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Solution-collapse breccias on Svalbard

 
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Bjarne Rafaelsen
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PostPosted: 15 Aug 2005 12:35    Post subject: Solution-collapse breccias on Svalbard Reply with quote

The paper "Solution-collapse breccias of the Minkinfjellet and Wordiekammen Formations, Central Spitsbergen, Svalbard: a large gypsum palaeokarst system" by Eliassen, A. and Talbot, M.R. describes large volumes of carbonate breccia in the late syn-rift and early post-rift deposits of the Billefjorden Trough, Central Spitsbergen.

Read more in: Sedimentology, 2005, vol, 52, p. 775–794.
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Marcos F. Bueno de Moraes
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Joined: 13 Oct 2005
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Location: Petrobras-Petróleo Brasileiro S.A.

PostPosted: 21 Oct 2005 17:26    Post subject: Carbonate/Evaporite solution-collapse model Reply with quote

Dear Bjarne,

I have read this paper ("Solution-collapse breccias of the Minkinfjellet...", Eliassen & Talbot) and in my opinion, it is very interesting. The mechanism of brecciation (solution-collapse origin) is well explained and supported by petrographic and geochemical analysis. Also is very interesting the photographs of a large V-structure (fig.5e, a true "seismic scale"), collapsed features (fig.6c) and related breccias facies (fig. 5a, b).
Bjarne, could you answer three questions mine (or indicate who can answer)?
1) According the fig.'s 5a and 5b (breccia facies), the first one seems a very good permeability/porosity conditions and, by the other hand, the second one seemingly shows tight conditions or completely cemented by evaporite (?). These conclusions are right, and there is a predominance of one of this breccia facies in a collapsed zones?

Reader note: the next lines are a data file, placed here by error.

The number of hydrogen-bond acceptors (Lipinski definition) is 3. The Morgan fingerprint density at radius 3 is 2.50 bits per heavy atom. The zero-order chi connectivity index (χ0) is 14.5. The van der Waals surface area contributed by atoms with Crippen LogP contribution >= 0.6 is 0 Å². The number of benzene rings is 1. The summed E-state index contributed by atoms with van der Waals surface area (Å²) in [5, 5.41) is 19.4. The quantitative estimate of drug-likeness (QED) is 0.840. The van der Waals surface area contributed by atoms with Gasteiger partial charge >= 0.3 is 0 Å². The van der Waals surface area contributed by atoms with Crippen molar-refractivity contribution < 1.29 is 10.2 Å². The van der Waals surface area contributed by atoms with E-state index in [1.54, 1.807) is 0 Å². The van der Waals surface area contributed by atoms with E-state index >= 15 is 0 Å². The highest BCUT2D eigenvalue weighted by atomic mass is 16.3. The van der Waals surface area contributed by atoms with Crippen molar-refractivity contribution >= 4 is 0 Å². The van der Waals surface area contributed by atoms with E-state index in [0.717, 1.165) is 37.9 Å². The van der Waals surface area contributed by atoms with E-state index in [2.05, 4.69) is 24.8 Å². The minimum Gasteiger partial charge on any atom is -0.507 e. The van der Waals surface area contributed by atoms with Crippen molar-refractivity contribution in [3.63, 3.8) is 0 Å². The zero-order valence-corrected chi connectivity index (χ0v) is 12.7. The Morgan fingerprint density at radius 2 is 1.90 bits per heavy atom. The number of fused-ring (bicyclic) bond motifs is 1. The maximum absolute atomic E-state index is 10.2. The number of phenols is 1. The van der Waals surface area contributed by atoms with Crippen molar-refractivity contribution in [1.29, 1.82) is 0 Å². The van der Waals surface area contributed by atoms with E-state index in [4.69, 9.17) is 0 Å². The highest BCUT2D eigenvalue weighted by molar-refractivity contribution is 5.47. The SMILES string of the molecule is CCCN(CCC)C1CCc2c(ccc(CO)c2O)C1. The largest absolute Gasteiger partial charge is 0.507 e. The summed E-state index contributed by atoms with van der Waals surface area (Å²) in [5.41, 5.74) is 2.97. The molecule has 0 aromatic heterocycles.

2) There is a structural control for the distribution of these collapsed features?
3) The hydrothermal origin is completely ruled out?
Many thanks once more. :D
Best regards,
Marcos Bueno (exploration geophysicist).
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Bjarne Rafaelsen
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PostPosted: 24 Oct 2005 08:03    Post subject: Reply to Mr. Bueno Reply with quote

Dear Mr. Bueno

I appreciate your interest in the "Billefjorden breccias" and I hope this answers your questions.

1) Generally the vast majority of exposed breccias do not contain pore-filling cement as shown in fig 5b (which is calcite not anhydrite) thus the exposed breccias seem to have an open pore network. However these types of collapse breccias are commonly plugged by detrital matrix and are not always the best reservoir rocks. One cannot rule out that the seemingly good reservoir properties of the exposed breccias in Billefjorden may contain a lot more matrix in the subsurface (weathering of unconsolidated matrix can be a factor here).

2)The breccia system is best developed in close vicinity to the important Billefjorden Fault Zone and the thickest breccia units seem to be directly associated with faults. It is thus my opinion that the karst system is to a large degree controlled by tectonism. The faults probably acted as important vertical aquifers for the dissolving waters.

3)There are no good evidence for a hydrothermal origin for this karst system. Fluid inclusion data from the breccia cements are dominantly monophase containing fresh water. We were not able to find inclusions with increased salinity. In my opinion this is a strong indication that this is a meteoric karst system.

Best regards
Arild Eliassen

------------------
Posted on behalf of Arild Eliassen
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Marcos F. Bueno de Moraes